This film is a docufiction on the great Toscanini directed by well-known filmmaker Larry Weinstein; who pushes the boundaries of conventional documentary storytelling by borrowing tools ... See full summary »
This film is a docufiction on the great Toscanini directed by well-known filmmaker Larry Weinstein; who pushes the boundaries of conventional documentary storytelling by borrowing tools from fiction films; including dramatic reconstructions and historical cinematic stylings. Written by
Martin Bookspan's voice is heard announcing one of the Toscanini telecasts, shown between 1948 and 1952. Bookspan's voice was not heard on the original telecasts; they were originally announced by Ben Grauer, but because of the bad audio quality, they were replaced on the VHS and DVD editions of the Toscanini telecasts by the voice of Martin Bookspan. These VHS and DVD editions were issued more than thirty years after Toscanini's death. See more »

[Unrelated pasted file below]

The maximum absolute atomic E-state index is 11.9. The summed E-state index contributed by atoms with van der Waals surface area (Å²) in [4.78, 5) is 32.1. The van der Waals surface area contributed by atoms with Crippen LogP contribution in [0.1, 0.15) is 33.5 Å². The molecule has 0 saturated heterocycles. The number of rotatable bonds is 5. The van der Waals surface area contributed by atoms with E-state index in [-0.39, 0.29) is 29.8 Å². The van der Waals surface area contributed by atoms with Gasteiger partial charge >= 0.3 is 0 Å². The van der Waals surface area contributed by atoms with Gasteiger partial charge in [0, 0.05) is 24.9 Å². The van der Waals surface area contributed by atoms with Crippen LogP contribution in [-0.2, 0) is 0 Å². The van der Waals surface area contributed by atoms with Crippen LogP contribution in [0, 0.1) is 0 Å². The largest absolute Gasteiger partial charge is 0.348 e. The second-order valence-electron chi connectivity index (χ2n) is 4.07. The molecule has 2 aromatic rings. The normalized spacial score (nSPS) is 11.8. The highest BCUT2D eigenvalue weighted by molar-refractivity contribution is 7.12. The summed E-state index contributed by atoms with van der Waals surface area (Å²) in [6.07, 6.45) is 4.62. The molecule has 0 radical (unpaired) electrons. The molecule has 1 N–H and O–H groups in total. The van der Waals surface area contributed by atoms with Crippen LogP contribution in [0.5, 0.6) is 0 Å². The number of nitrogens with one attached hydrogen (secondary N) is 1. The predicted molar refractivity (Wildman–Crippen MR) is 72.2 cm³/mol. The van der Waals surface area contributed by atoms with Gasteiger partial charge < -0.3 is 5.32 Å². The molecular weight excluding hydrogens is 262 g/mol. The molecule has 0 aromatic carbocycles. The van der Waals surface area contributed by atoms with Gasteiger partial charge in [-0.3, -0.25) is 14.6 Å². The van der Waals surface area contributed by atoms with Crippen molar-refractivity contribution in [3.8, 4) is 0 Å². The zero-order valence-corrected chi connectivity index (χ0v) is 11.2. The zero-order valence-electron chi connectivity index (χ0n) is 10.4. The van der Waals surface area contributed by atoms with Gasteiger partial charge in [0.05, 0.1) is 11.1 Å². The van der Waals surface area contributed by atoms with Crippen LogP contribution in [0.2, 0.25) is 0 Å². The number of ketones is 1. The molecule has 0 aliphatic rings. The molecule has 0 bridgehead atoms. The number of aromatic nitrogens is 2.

I have reservations about the format used by this film. Mixing documentary sequences with rendering of real life dialogs by actors involves the risks of theatricality, and seldom or never generates something valuable from a documentary or artistic point of view. It is the case with this docu-drama which uses some of a footage of the great conductor Toscanini who was quite well filmed during his life and merges them with the acting of some of the dialogs recorded by Toscanini's son in the last years of his life. The result is quite respectful and true to the memory of the musician, but has no real breakthrough from a biography point of view and no dramatic revelation from an artistic or documentary angle. The little dramatization around seems to have at least one historical mistake - Guido Cantelli whose wife is presented in the dramatization spending the New Year eve 1957 with Toscanini and telling about her husband conductor being on a tour was actually dead at that date, having died in November 1956 in a plane clash. The score is composed of good music, but music fans following music documentaries at TV stations like Mezzo or ARTE are already familiar with these as well. Overall an average didactic level documentary that does not bring too much of new, for classical music fans to enjoy only.
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